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Mintemp - what is it for??  

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01Pad
(@01pad)
Trusted Member
Mintemp - what is it for??

Hi there,

I live in the UK, and currently it is 10 degrees C outside. (having risen from -2)  In the bedroom where I do my printing the temp is 12 degrees, having risen from 8.

When I switch my Prusa i3 Mk3S on, it shows a Mintemp error for both the bed and the hotend. As a result it won't let me do anything except move the nozzle up and down the Z axis.

I can't do any printing until I wave a 2kw heater around my printer for a couple of minutes to bring the temperature of the nozzle and the bed up above 15 degrees. Then it tells me to do a reset and everything is fine - I can print and all is fine and dandy..

But what is the point?

If no mintemp  error had occurred, I would start a print, and the temperature of the bed and nozzle would rise (with the expenditure of about 150 watts) above 15 degrees and onwards  to 215/60 and then it would start a print.

It seems like an environmentally unfriendly measure to be wasting the 2kw of heat just to meet what appears to be an arbitrary target.

Can anybody please explain why this is a useful feature?

And if not, is there a way to prevent it from happening?

Many thanks

Pad

 

Posted : 11/01/2021 6:30 pm
bobstro
(@bobstro)
Illustrious Member
RE: Mintemp - what is it for??

It is a safety feature. If the thermistor is reading a low temperature while the controller is pumping current into the hotend, it means something is broken. With no checks, a disconnected thermistor (which gives a low reading) would result in uncontrolled heating of the heater cartridge. The cartridge can generate temperatures that can melt aluminum and certainly cause a fire. Unfortunately, thermistors are only reliable within a set range, so the safety check is at a temperature (MINTEMP) within its reliable range. That means a given thermistor may not reliably detect temperatures below that range.

Have you considered placing a hot cup of tea near the hotend on cold mornings? This or a few moments with a heat gun are usually sufficient to warm the thermistor to operating range.

My notes and disclaimers on 3D printing and miscellaneous other tech projects
He is intelligent, but not experienced. His pattern indicates two dimensional thinking. -- Spock in Star Trek: The Wrath of Khan...
Posted : 11/01/2021 6:39 pm
Neophyl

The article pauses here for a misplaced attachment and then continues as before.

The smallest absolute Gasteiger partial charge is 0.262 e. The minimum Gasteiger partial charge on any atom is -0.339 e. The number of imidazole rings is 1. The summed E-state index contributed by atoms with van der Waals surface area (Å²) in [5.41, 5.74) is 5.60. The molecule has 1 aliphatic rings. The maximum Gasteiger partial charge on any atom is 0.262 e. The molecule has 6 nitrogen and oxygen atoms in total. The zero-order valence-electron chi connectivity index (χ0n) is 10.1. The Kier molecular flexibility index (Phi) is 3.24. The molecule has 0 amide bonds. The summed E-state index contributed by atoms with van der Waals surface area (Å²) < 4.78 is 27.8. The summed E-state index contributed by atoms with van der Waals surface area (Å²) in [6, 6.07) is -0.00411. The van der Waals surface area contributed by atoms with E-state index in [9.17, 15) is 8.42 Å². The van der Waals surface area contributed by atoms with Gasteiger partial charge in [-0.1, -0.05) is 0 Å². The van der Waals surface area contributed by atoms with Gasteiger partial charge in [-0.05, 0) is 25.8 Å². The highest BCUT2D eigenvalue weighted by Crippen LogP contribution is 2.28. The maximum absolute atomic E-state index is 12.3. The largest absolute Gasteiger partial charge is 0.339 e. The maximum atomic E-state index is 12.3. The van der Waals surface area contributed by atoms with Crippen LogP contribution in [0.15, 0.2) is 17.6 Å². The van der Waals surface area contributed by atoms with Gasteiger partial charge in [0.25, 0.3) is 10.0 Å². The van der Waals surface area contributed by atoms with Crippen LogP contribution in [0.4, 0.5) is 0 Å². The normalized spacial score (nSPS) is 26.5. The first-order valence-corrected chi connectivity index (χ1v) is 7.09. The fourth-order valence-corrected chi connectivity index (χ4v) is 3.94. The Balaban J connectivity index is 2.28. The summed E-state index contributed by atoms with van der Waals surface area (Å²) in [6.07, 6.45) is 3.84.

(@neophyl)
Famed Member
RE: Mintemp - what is it for??

It part of the safety software. As the thermistor changes temperature it’s resistance changes , I believe below a certain point and the board can’t easily tell if it’s connected or not.  So it expects a minimum temp for a connected thermistor. Think yourself lucky that the mintemp was lowered to what it is now. It used to be much higher. 
Use the Joan method when it’s cold, make yourself a cup of tea or coffee and stick it on the heat bed (take the print sheet off first). That should warm it up enough to get going on a cold morning. No kw heater needed, just a civilised drink 😀

Posted : 11/01/2021 6:41 pm
01Pad liked
01Pad
(@01pad)
Trusted Member
Topic starter answered:
RE: Mintemp - what is it for??

Both answers gave me pleasure, thank you.

I get the first, if there's a low temperature reading and loads of power going in, then there should be an error to prevent fire.

But in my case, no power being sent, just a cold room.

And then it turns out that the resistance /capacitance/whatever a thermistor works on may be so low that it the board doesn't even know it's there.

In any case, for as Brit, what could be better than a nice cup of tea in the morning? Sounds like a highly satisfactory answer.

Many thanks.

Pad

Posted : 11/01/2021 6:54 pm
bobstro
(@bobstro)
Illustrious Member
RE: Mintemp - what is it for??

Not 100% sure, but it makes sense that MINTEMP would cause an error even if the nozzle is not being heated. Better not to start heating if unsure of whether the thermistor is intact.

Now that you've identified a cuppa as the logical solution, you'll have to determine whether the milk goes in first or not. I'm not sure we can help you there!

My notes and disclaimers on 3D printing and miscellaneous other tech projects
He is intelligent, but not experienced. His pattern indicates two dimensional thinking. -- Spock in Star Trek: The Wrath of Khan...
Posted : 11/01/2021 8:58 pm
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